Down on the beach One of the things I don’t like about Syria is the pollution. Walking along the shore, the beach is littered with plastic bottles, old shoes, carrier-bags and everything else that has been left by the tide. It’s a shame, because this coastline, with its long, sandy beaches, could be beautiful. Tartous is undergoing a lot of development, mainly for tourism as the construction of hotels testifies. Apparently, in the summer, this place is bustling with Syrians and Saudis trying to escape the heat. Walking out from the town, the buildings give way to ramshackle little huts which line the shore; their existence under threat from the predicted boom. The land was given to people with a fifty-year lease; that period is coming to an end and the government is keen to sell it to the developers. At this time of year, there are few people on the beach, we cross only a few fisherman preparing their nets, and we are soon out swimming in the sea. A few hundred metres further down the beach a couple of guys are sat under their bamboo shade, drinking maté, the Argentinian tea seemingly the latest trend in the region. We start speaking to them, and end up spending the whole afternoon sat chatting with them, drinking tea. These guys spend the day enjoying the sun, the sea, and come evening, cast their nets for the evening barbecue, to which we are invited back later. The contrast between the life here of Hussein, our host, and his previous fourteen years spent working seventy-hour weeks in New York is pretty stark.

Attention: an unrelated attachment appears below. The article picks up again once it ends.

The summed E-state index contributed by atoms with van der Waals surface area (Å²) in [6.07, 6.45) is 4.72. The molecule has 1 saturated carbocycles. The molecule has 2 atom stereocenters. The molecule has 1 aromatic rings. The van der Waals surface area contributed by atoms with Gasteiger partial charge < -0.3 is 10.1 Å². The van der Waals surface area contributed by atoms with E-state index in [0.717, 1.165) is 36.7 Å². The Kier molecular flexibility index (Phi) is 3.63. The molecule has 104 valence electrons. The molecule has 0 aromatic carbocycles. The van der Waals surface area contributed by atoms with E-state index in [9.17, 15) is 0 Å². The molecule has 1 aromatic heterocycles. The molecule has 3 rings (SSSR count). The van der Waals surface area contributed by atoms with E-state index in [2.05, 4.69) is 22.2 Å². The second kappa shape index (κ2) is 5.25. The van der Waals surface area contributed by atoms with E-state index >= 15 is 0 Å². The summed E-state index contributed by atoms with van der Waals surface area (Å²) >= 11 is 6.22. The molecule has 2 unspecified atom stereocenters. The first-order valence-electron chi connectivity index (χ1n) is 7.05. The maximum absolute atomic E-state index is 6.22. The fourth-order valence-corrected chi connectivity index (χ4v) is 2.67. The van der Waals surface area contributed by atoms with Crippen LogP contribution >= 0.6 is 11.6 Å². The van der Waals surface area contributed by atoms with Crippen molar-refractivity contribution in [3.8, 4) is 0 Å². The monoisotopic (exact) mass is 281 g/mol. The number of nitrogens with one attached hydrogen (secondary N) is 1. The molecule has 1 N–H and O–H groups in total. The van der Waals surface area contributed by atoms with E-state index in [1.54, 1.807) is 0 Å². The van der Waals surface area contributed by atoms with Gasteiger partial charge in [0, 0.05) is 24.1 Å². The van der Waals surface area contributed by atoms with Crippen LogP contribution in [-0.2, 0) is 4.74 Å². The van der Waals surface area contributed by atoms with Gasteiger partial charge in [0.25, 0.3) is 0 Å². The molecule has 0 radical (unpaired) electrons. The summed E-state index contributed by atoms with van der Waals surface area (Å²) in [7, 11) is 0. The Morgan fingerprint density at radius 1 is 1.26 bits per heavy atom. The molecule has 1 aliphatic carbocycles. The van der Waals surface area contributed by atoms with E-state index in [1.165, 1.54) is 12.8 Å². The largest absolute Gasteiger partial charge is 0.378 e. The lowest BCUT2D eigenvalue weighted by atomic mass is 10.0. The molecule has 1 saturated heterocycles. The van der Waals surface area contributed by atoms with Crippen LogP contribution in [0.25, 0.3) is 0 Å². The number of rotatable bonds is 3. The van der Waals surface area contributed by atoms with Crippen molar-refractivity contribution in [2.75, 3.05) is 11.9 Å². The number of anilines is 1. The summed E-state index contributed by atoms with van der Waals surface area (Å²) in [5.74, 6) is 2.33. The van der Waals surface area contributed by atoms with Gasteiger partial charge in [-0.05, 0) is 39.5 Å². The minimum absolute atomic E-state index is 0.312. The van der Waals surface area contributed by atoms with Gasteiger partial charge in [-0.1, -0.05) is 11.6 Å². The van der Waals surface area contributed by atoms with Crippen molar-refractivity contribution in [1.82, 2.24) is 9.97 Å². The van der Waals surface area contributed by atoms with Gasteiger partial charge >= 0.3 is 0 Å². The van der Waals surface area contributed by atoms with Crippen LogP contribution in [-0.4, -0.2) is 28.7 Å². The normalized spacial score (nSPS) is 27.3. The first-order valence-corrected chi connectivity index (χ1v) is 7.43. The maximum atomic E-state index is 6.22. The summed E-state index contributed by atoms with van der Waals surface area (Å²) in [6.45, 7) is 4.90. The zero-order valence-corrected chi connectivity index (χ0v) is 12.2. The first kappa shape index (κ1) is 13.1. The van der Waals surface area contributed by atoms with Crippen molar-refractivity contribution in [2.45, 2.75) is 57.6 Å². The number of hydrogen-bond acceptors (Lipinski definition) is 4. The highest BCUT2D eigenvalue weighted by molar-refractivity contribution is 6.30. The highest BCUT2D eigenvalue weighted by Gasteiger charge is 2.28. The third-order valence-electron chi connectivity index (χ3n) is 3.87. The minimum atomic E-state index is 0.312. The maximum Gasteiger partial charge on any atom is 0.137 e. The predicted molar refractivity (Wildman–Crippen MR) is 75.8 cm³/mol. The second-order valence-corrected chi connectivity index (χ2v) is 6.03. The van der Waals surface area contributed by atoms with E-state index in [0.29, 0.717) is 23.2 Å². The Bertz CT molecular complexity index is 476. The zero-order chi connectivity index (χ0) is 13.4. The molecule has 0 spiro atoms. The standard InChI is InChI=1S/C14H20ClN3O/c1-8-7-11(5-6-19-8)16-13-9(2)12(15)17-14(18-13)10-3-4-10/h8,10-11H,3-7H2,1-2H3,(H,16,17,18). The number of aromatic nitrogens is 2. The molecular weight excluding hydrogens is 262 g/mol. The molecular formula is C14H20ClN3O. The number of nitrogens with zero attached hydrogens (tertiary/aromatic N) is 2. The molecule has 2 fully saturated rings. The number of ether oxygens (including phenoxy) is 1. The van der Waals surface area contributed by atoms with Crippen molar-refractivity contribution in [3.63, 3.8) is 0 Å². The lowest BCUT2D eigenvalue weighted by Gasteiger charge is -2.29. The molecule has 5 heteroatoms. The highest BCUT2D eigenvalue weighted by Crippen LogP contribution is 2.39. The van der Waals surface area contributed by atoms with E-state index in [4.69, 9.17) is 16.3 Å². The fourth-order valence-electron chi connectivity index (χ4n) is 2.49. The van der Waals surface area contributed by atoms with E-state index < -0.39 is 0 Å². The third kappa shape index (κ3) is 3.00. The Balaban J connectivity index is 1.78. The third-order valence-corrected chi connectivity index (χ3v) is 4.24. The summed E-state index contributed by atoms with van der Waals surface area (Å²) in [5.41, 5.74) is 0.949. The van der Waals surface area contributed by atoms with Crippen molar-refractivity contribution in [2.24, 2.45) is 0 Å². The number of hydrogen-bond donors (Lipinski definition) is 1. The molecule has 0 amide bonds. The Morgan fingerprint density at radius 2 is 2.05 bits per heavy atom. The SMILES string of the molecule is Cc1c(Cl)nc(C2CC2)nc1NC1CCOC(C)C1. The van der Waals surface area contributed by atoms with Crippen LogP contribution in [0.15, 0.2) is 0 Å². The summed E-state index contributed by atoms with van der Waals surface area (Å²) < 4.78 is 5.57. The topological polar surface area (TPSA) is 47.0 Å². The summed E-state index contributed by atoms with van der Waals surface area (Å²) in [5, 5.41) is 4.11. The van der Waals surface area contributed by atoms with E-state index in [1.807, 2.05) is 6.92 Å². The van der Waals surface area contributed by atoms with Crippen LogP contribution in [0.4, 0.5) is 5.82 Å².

Down on the beach

One of the things I don’t like about Syria is the pollution. Walking along the shore, the beach is littered with plastic bottles, old shoes, carrier-bags and everything else that has been left by the tide. It’s a shame, because this coastline, with its long, sandy beaches, could be beautiful.

Tartous is undergoing a lot of development, mainly for tourism as the construction of hotels testifies. Apparently, in the summer, this place is bustling with Syrians and Saudis trying to escape the heat. Walking out from the town, the buildings give way to ramshackle little huts which line the shore; their existence under threat from the predicted boom. The land was given to people with a fifty-year lease; that period is coming to an end and the government is keen to sell it to the developers.

At this time of year, there are few people on the beach, we cross only a few fisherman preparing their nets, and we are soon out swimming in the sea. A few hundred metres further down the beach a couple of guys are sat under their bamboo shade, drinking maté, the Argentinian tea seemingly the latest trend in the region. We start speaking to them, and end up spending the whole afternoon sat chatting with them, drinking tea. These guys spend the day enjoying the sun, the sea, and come evening, cast their nets for the evening barbecue, to which we are invited back later. The contrast between the life here of Hussein, our host, and his previous fourteen years spent working seventy-hour weeks in New York is pretty stark.